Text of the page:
Global PEO Services (GPS) helps companies hire employees in Ivory Coast without establishing a legal entity. All human resources, benefits, payroll, and tax needs for the employees are managed by the Global PEO, while the new hires and headquarter teams focus on your business goals.
When hiring employees in Ivory Coast, establishing a subsidiary or branch office is not always the best route, as it’s often a lengthy and expensive process. Hiring via a Professional Employer Organization (PEO), or Employer of Record (EOR), is a faster and often more effective option – especially when starting up in a new country.
Global PEO Services hires the employees on your behalf, legally contracting them through our subsidiary in accordance with Ivory Coast labor laws. As a result, the burden of compliance is on us and the employees can begin work for your company in a matter of days. PEOs/EORs provide you with a streamlined option for hiring employees, testing markets, and responding to growing business needs in Ivory Coast. With Global PEO Services, you get control without taking on legal entity liabilities, contractor risks, or sacrificing on talent or speed to market.
Ivory Coast - Country Overview
The economy of Côte d’Ivoire or Ivory Coast primarily relies on agriculture and the related activities that employ nearly 68% of the population. The country is also the largest producer and exporter of cocoa beans in the world. It also produces and exports a significant quantity of coffee, palm oil, and cashew nuts. Over the years, the government has put in efforts to diversify the economy, and it reflects on the spike of oil and gas production along with substantial crude oil exports. The growth of Gross Domestic Product or GDP has been significant, which is driven by increased infrastructure investments on roads, bridges and building construction all over the country.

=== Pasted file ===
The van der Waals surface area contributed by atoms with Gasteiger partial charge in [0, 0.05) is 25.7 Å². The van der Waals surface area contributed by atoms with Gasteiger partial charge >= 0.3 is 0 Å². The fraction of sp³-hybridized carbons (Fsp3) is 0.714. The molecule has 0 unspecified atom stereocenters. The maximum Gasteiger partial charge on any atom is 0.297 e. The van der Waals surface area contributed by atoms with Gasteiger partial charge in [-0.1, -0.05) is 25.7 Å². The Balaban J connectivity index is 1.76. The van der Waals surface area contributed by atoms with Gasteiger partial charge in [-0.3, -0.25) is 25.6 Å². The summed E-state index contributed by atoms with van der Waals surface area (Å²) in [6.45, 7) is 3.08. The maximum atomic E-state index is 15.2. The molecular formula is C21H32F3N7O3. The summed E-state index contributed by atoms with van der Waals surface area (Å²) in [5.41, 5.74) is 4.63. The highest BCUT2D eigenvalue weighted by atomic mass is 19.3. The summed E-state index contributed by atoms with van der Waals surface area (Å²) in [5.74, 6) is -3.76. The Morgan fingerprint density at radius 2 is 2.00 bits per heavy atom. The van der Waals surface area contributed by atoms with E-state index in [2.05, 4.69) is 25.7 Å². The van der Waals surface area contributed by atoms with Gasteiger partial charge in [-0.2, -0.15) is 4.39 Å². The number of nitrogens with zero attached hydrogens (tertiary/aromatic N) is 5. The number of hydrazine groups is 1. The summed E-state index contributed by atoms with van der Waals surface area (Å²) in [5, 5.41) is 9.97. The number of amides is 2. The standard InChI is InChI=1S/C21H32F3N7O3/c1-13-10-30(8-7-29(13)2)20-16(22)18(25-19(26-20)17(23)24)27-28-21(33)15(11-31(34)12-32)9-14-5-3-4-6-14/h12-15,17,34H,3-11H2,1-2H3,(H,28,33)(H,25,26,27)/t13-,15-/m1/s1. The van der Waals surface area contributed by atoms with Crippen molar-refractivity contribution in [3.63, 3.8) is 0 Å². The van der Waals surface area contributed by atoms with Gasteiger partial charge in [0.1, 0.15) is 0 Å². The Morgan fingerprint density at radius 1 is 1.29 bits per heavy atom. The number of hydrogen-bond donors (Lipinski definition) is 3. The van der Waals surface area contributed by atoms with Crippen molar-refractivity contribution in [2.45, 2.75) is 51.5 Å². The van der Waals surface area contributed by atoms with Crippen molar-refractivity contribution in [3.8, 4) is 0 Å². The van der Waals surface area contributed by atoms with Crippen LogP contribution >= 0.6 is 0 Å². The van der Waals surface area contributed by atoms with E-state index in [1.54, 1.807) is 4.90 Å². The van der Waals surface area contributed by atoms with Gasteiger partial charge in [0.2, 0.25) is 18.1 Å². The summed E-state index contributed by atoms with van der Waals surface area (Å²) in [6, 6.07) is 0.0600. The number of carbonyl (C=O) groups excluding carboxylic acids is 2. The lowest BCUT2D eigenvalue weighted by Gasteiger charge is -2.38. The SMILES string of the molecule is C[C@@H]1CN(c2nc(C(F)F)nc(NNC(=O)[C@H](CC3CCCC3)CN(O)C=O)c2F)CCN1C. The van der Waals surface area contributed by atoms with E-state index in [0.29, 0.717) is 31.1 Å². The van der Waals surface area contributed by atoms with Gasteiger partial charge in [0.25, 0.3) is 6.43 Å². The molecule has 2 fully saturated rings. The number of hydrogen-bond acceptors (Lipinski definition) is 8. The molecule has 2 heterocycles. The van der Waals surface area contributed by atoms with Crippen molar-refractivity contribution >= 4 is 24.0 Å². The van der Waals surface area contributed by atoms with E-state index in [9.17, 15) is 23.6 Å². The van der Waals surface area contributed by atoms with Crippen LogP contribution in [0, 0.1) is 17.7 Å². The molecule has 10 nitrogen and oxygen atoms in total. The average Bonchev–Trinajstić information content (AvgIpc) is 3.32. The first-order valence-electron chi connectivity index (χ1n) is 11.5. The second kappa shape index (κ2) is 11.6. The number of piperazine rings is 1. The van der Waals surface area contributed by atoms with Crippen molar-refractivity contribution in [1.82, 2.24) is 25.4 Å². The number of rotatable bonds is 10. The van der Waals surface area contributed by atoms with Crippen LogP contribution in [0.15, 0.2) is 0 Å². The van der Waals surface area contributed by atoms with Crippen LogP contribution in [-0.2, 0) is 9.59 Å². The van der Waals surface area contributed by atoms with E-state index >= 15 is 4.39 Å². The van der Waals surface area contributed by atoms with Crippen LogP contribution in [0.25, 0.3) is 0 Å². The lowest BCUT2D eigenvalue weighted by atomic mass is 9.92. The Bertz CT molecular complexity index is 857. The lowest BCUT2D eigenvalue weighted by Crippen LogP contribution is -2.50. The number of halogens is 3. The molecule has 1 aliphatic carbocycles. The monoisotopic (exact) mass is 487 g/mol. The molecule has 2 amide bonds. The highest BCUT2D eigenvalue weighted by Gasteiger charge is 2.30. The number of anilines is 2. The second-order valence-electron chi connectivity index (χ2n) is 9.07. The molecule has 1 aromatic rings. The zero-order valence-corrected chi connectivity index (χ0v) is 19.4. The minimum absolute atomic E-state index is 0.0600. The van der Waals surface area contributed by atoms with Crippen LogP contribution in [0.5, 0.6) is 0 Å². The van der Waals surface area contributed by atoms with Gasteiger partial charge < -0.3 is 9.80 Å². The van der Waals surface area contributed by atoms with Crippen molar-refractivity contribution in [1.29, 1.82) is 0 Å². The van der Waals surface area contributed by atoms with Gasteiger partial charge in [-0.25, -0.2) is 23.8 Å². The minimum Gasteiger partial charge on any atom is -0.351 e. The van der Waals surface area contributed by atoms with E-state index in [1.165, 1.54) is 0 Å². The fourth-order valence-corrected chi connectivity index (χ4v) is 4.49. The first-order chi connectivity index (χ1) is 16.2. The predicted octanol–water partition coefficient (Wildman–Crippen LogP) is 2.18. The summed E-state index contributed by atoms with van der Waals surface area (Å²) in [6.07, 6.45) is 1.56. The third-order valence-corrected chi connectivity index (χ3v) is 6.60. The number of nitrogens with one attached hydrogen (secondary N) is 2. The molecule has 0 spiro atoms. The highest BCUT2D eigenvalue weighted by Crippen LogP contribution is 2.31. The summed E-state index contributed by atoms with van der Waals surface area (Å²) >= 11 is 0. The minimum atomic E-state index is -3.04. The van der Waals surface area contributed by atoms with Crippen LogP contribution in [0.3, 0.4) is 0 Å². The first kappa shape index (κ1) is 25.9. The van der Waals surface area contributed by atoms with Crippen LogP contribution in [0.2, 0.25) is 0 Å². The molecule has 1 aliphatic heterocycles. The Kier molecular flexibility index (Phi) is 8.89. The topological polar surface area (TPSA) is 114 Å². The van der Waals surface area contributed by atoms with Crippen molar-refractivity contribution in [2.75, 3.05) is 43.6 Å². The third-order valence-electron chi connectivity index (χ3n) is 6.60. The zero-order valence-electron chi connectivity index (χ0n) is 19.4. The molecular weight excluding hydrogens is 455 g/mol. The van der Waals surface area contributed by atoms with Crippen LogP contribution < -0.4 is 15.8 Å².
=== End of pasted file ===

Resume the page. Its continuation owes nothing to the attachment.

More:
Communauté financière d’Afrique (Financial Community of Africa (CFA) franc (XOF)
French (official); five other languages — Diula (Dioula), Baule (Baoulé), Dan, Anyin and Senari.
Presidential Representative Democratic Republic
Bouaké, Daloa, Gagnoa, Korhogo, Man, San Pedro
Employment Contracts in the Ivory Coast
In Côte d’Ivoire, it is mandatory to have the fixed-term contracts in writing which may be renewed for up to 2 years. It is also a legal requirement to draft employment contracts in the local language. A contract must contain the terms related to employees’ compensation, benefits, and termination. Particularly, any compensation amount should be specified in West African CFA francs rather than a foreign currency.
Working Hours in the Ivory Coast
The usual work schedule in Côte d’Ivoire comprises 5-day work weeks with 8 hours per day.
As specified by the law, employers are required to pay overtime to employees for additional hours and also provide at least one 24-hour rest period every week. The law does not prohibit compulsory overtime.
Employee Leave in the Ivory Coast
The following 15 public holidays are observed in Côte d’Ivoire:
- Jan 1: New Year’s Day
- July 4: Easter Monday
- May 1: Labor Day
- May 25: Ascension Day
- June 5: Whit Monday
- June 23: Day after Laylat al-Qadr
- June 25: Korité
- June 26: Korité Holiday
- Aug 7: Independence Day
- Aug 15: Assumption Day
- Sep 1: Tabaski
- Nov 1: All Saints’ Day
- Nov 15: National Peace Day
- Dec 1: The Day after the Prophet’s Birthday
- Dec 25: Christmas Day
After completing one year of employment, employees are usually entitled to 26 days of paid annual leave. This goes up to 27 days after completing 5 years of service.